Should You Consider Sleeping On The Floor? Benefits & Risks Of Ditching Your Mattress
If you are lucky enough to have a warm, comfortable bed, why would you voluntarily forsake it? Well, whether you've been sleeping in later than usual, or your bedroom has transformed into a makeshift office—chances are you've been spending extra time in bed over the last month. But with all this extra time inside due to stay-at-home guidelines, perhaps you've been been craving some way to mix it up. Or maybe you've been having trouble sleeping, and you're hoping a new spot could help? Whatever the reason for your curiosity, here's what you need to know about any potential benefits (and drawbacks) to sleeping on the floor.
Are there any benefits to sleeping on the floor?
Our cavemen ancestors slept on hard surfaces, and certain cultures today still embrace the practice. Are these folks getting gains that the rest of us mattress-lovers are missing?
Well, there doesn’t seem to be any hard science that supports floor sleeping, but proponents of the habit have theories. In a 2000 article published in The BMJ, physiotherapist Michael Tetley concluded that based on largely anecdotal evidence from non-Western societies (he cites various tribes in Africa and Asia as examples), “natural sleeping and resting postures”—which include various on-the-floor poses—markedly reduce low back pain and joint stiffness1.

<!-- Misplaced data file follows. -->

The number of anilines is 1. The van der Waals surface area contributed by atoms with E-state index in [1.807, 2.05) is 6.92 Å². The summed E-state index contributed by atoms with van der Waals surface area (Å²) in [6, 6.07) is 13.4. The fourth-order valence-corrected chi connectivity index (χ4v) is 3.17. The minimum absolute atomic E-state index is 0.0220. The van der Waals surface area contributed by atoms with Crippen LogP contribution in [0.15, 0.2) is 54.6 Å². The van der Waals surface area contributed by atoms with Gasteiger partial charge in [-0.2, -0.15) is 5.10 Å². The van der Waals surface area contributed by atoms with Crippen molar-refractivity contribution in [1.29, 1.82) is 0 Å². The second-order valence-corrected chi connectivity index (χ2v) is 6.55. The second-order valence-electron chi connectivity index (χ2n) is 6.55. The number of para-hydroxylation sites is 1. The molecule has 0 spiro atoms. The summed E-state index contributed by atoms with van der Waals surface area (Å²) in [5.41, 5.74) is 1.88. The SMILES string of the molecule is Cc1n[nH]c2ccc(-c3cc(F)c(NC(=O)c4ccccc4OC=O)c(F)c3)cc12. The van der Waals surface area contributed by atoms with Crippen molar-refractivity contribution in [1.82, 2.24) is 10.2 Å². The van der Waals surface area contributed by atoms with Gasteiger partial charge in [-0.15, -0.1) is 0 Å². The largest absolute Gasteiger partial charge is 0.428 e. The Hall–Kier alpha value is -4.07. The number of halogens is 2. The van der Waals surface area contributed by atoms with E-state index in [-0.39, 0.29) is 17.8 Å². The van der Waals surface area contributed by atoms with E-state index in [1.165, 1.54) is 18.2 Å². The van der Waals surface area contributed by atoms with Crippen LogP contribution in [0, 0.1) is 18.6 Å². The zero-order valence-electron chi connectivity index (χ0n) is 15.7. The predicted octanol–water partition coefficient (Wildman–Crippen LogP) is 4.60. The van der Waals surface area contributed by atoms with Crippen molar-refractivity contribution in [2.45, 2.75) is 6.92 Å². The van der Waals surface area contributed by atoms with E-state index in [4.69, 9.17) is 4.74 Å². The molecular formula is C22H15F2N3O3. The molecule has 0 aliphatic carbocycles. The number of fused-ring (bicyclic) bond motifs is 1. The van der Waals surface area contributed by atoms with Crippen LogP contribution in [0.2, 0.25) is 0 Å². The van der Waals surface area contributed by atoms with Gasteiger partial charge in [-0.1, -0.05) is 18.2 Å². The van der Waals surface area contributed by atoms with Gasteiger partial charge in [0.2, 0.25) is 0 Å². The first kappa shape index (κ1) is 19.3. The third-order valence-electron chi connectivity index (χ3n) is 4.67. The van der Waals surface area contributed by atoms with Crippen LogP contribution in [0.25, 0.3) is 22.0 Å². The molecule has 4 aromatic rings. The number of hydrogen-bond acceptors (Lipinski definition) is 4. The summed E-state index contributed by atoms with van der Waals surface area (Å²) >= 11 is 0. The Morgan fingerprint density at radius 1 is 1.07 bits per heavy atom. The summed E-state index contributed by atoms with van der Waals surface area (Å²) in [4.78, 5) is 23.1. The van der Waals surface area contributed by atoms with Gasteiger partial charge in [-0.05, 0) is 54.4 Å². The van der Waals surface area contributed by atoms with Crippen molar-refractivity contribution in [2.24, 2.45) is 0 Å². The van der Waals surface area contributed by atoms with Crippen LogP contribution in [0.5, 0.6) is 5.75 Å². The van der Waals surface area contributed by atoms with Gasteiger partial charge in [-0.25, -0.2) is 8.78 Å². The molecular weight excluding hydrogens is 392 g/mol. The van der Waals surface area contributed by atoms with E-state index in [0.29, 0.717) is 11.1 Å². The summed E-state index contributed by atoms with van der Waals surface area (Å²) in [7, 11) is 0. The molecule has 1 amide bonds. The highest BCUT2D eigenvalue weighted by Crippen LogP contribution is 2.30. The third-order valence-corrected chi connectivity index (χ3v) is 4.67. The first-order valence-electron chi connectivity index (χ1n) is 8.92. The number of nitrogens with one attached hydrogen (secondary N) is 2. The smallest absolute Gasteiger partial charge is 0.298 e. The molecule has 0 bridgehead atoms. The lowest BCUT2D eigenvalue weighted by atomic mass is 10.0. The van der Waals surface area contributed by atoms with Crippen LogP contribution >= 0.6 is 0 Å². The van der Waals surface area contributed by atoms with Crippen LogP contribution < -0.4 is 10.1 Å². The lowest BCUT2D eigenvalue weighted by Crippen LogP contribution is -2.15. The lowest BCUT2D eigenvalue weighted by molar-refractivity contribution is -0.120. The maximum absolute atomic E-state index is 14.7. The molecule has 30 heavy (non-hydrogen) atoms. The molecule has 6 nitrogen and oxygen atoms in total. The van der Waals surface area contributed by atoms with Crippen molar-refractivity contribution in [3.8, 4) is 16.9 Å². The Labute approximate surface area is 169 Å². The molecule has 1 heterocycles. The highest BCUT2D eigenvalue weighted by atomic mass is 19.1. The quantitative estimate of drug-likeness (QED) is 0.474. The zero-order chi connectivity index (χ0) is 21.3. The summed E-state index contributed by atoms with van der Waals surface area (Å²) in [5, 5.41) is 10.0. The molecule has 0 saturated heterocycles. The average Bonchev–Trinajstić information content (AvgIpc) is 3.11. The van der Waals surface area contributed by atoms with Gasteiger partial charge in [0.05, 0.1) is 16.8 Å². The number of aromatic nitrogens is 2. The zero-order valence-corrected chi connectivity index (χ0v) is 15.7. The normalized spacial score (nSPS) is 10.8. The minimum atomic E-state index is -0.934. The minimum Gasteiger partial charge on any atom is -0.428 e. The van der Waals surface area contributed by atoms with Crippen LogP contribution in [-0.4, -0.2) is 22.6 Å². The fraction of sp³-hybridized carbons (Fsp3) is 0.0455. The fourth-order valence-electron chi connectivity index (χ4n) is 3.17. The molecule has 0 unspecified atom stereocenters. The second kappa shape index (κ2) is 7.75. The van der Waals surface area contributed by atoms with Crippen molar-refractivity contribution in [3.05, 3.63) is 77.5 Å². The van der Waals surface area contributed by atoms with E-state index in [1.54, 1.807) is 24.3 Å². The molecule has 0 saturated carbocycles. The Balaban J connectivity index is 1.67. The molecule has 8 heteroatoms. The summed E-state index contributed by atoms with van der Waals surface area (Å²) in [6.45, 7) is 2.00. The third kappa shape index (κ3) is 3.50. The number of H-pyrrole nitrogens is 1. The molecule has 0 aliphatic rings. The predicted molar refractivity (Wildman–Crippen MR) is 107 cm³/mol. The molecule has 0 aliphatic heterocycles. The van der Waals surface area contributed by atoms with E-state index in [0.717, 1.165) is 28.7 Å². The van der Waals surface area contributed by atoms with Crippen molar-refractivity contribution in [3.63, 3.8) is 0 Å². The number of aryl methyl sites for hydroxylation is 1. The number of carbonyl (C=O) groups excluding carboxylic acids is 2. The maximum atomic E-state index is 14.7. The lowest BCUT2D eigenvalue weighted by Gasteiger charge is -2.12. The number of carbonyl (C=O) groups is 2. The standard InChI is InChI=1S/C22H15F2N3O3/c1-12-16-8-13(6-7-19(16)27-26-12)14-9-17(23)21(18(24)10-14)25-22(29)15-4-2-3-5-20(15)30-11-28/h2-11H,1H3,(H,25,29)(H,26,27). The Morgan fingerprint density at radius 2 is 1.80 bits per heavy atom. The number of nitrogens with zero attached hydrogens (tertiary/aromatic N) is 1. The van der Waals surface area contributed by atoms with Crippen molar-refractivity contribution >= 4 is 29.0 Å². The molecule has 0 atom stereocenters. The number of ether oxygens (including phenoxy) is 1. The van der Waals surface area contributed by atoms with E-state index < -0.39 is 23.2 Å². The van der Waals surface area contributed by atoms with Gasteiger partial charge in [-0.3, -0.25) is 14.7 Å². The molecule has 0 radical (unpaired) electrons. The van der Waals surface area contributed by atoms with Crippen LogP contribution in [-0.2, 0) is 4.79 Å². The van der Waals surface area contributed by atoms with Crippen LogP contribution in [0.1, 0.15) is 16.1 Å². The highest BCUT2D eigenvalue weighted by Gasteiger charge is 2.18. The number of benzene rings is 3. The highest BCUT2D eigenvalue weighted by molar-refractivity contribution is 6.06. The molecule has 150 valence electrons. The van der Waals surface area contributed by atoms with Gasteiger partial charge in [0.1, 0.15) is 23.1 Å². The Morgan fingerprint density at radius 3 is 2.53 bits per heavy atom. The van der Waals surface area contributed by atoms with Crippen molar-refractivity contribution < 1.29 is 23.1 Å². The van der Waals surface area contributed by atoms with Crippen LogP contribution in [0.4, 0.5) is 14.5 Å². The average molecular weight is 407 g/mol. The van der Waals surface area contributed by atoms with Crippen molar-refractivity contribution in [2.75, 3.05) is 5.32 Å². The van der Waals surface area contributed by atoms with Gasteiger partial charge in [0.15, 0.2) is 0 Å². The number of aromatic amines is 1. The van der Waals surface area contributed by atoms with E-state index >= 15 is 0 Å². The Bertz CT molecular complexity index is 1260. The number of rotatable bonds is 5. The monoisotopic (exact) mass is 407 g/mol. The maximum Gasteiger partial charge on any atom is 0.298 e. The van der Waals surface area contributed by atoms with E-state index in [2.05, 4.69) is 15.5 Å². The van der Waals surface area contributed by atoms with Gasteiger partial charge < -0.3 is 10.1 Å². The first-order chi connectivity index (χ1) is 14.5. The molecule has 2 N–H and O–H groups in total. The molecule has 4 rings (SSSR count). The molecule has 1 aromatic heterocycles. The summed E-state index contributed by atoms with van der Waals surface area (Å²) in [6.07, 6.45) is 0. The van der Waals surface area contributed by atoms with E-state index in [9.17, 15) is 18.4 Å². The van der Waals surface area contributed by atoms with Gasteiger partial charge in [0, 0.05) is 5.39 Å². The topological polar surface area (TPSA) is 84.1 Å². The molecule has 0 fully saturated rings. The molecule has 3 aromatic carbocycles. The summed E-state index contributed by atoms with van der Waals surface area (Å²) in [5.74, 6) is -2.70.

Sleeping on a hard floor can also allow the body to move more during the night, as opposed to a softer surface, says Katy Bowman, M.S., biomechanist, and author of Movement Matters and Move Your DNA. And for Bowman, who has been a floor sleeper for several years, she says this nocturnal turning and pressure makes her feel “massaged out” come morning.
“I’m gently pushed head to toe all night long, and as uncomfortable as that might sound (and as uncomfortable as it was earlier on), it’s now part of the daily movement my body needs to feel rested, recovered, and alert,” she explains.
Some concerns with sleeping on the floor.
While Bowman sees the additional movement you get from floor sleeping as a benefit; others see it as a concern.
It’s “disruptive to sleep,” says Michael J. Breus, Ph.D., clinical psychologist, diplomate of the American Board of Sleep Medicine, and a fellow of the American Academy of Sleep Medicine. He also says that sleeping on the floor could, over time, lead to back pain and strain as the unforgiving surface might not allow our spines to curve as they naturally want to. You could also potentially throw out your back as you sleep from turning haphazardly in the night, he adds.
On top of that, floor sleeping could aggravate allergies. “There are more particulates closer to the ground than there are up in the air,” says Breus. And if you live with an animal, “you might breathe in every bit of pet dander and hair.”
You should definitely not try floor sleeping if you have any type of medical condition, like sleep apnea or high blood pressure, says Breus. Older folks should also stick to beds, and if you have low back pain, talk to your doctor first, he adds.
Other ways to promote better sleep.